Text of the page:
The other possibility, albeit less likely, is another form of the sweetener called β-aspartame, which differs only in the position of that NH2 group: it is moved one carbon to the left. This isomer has a pronounced bitter taste, and does occur during aspartame decomposition, but in much lower  concentration. But again, it is harmless.

beta-aspartame

Diet Coke mythology

You can’t discuss diet sodas for very long before someone brings up the old saw the diet sodas cause weight gain. The theory was that the sweetness induces hunger and you eat more actual food to satisfy it.

In 2008 Fowler and Williams[5] published a paper noting a correlation between obesity and diet soda consumption. A correlation, not causation. But in 2009, Chen and Appel [6] monitored 810 adults for 18 months, recording their beverage intake. They found weight gain from sugar sweetened beverages and but no weight gain from artificially sweetened beverages.

Finally, in 2012, Maersk and Belza [7] compared satiety scores for milk, sugar sweetened beverages and artificially sweetened beverages, and found no evidence that artificially sweetened beverages increased appetite or energy intake, concluding that “diet colas had effects similar to water.”

Regarding unfounded rumors that artificially sweetened beverages had some neurological effect, a panel of 10 experts examined all the current literature [8] and concluded:

The data from the extensive investigations into the possibility of neurotoxic effects of aspartame, in general, do not support the hypothesis that aspartame in the human diet will affect nervous system function, learning or behavior. Epidemiological studies on aspartame include several case-control studies and one well-conducted prospective epidemiological study with a large cohort, in which the consumption of aspartame was measured. The studies provide no evidence to support an association between aspartame and cancer in any tissue. The weight of existing evidence is that aspartame is safe at current levels of consumption as a nonnutritive sweetener.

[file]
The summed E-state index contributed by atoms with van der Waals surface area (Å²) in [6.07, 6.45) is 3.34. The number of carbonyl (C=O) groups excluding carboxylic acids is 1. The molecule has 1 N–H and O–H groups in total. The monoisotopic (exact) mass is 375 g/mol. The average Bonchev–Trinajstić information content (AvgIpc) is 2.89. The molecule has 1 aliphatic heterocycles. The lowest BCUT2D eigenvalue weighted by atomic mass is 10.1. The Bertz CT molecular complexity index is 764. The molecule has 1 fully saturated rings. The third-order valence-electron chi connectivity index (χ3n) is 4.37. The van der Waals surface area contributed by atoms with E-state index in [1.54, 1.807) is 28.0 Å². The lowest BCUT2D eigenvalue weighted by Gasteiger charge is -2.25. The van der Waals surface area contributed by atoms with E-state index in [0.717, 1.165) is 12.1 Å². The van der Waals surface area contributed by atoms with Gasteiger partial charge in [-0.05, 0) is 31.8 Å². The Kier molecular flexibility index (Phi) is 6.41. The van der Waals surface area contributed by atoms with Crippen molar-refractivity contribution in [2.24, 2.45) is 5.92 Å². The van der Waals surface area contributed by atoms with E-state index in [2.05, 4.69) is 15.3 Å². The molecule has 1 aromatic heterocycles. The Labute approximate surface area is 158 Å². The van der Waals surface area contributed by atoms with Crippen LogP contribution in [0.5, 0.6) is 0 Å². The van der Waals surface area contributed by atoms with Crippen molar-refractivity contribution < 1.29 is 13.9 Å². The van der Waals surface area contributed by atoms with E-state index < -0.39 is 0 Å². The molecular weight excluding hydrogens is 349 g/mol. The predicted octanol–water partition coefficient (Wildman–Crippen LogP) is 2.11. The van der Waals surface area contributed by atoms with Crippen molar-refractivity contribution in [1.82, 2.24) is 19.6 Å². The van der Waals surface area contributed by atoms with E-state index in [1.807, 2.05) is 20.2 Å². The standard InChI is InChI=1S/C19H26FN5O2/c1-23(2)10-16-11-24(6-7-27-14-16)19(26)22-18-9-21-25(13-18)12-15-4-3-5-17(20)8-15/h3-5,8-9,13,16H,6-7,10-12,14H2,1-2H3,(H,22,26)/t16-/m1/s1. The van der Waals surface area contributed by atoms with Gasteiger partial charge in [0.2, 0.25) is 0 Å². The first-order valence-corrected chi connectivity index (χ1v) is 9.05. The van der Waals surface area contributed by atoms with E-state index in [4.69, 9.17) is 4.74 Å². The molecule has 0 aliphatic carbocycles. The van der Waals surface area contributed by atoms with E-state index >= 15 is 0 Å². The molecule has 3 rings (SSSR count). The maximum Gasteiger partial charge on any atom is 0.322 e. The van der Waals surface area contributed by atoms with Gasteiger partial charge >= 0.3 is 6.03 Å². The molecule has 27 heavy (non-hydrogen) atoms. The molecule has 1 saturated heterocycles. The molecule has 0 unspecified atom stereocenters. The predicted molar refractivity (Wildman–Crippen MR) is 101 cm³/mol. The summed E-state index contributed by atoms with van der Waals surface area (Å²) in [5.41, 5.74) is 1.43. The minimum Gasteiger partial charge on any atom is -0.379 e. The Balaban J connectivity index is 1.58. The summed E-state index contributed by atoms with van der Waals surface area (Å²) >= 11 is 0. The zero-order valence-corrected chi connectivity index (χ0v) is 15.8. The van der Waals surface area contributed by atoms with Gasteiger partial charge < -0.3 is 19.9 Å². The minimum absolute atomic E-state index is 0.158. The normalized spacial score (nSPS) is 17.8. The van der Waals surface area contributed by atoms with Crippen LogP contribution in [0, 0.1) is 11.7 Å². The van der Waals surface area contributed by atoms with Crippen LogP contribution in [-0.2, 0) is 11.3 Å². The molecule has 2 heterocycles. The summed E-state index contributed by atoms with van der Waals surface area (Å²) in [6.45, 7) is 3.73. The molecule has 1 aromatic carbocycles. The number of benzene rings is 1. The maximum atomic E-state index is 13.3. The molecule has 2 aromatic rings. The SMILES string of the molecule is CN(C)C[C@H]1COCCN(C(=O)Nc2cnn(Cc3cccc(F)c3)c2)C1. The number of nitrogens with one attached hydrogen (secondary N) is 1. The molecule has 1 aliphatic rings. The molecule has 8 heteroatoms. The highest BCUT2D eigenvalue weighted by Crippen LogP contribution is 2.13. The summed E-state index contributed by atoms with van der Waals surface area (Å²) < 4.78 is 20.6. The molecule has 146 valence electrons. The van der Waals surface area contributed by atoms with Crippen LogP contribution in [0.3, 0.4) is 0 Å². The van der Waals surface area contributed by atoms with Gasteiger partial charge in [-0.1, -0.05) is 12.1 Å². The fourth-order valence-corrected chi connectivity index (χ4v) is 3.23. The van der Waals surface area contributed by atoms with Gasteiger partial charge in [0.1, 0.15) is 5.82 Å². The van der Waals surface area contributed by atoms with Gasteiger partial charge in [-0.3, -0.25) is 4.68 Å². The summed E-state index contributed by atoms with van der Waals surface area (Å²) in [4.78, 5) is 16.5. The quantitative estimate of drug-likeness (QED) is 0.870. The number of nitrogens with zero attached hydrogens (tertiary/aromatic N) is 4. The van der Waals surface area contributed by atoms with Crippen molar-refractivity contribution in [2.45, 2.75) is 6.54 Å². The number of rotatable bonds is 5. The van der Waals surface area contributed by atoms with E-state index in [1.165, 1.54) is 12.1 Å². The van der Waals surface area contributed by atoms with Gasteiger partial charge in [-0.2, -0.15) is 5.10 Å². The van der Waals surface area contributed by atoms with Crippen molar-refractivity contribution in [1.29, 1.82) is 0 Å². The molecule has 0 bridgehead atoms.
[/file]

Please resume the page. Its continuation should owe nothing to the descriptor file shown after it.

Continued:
So aspartame is safe before and after it degrades into the component amino acids, but for the best taste, you should check each package’s expiration date.

References

  1. Prodolliet, Jacques; Bruelhart, Milene (1993). Determination of Aspartame and Its Major Decomposition Products in Foods. Journal of AOAC INTERNATIONAL, 76(2), 275–282. doi:10.1093/jaoac/76.2.275 
  2. Aspartame and Phe-Containing Degradation Products in Soft Drinks across Europe Kimber van Vliet,1 Elise S. Melis,2 Pim de Blaauw,2 Esther van Dam,1 Ronald G. H. J. Maatman,2 David Abeln,3 Francjan J. van Spronsen,1 and M. Rebecca Heiner-Fokkema2,*  Nutrients. 2020 Jun; 12(6): 1887. Published online 2020 Jun 24. doi: 10.3390/nu12061887
  3. Toxicity of aspartame and its diketopiperazine for Wistar rats by dietary administration for 104 weeks H IshiiT KoshimizuS UsamiT Fujimoto DOI: 10.1016/0300-483x(81)90119-0